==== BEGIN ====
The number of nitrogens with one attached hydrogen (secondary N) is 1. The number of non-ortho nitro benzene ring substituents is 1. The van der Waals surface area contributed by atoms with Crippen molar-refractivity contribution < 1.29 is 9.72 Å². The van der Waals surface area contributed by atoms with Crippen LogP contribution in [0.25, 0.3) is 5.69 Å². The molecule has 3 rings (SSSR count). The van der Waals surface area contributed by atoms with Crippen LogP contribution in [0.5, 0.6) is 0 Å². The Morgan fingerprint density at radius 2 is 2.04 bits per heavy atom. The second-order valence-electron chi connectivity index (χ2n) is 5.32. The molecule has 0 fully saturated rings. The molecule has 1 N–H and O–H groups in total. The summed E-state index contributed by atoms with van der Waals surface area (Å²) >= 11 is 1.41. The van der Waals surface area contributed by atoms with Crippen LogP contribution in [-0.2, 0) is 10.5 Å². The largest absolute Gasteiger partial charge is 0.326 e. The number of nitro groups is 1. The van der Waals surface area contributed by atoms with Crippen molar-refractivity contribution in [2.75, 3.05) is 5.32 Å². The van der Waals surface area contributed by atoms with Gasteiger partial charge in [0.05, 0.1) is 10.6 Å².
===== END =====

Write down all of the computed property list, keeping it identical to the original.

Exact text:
The number of nitrogens with one attached hydrogen (secondary N) is 1. The number of non-ortho nitro benzene ring substituents is 1. The van der Waals surface area contributed by atoms with Crippen molar-refractivity contribution < 1.29 is 9.72 Å². The van der Waals surface area contributed by atoms with Crippen LogP contribution in [0.25, 0.3) is 5.69 Å². The molecule has 3 rings (SSSR count). The van der Waals surface area contributed by atoms with Crippen LogP contribution in [0.5, 0.6) is 0 Å². The Morgan fingerprint density at radius 2 is 2.04 bits per heavy atom. The second-order valence-electron chi connectivity index (χ2n) is 5.32. The molecule has 0 fully saturated rings. The molecule has 1 N–H and O–H groups in total. The summed E-state index contributed by atoms with van der Waals surface area (Å²) >= 11 is 1.41. The van der Waals surface area contributed by atoms with Crippen LogP contribution in [-0.2, 0) is 10.5 Å². The largest absolute Gasteiger partial charge is 0.326 e. The number of nitro groups is 1. The van der Waals surface area contributed by atoms with Crippen molar-refractivity contribution in [2.75, 3.05) is 5.32 Å². The van der Waals surface area contributed by atoms with Gasteiger partial charge in [0.05, 0.1) is 10.6 Å².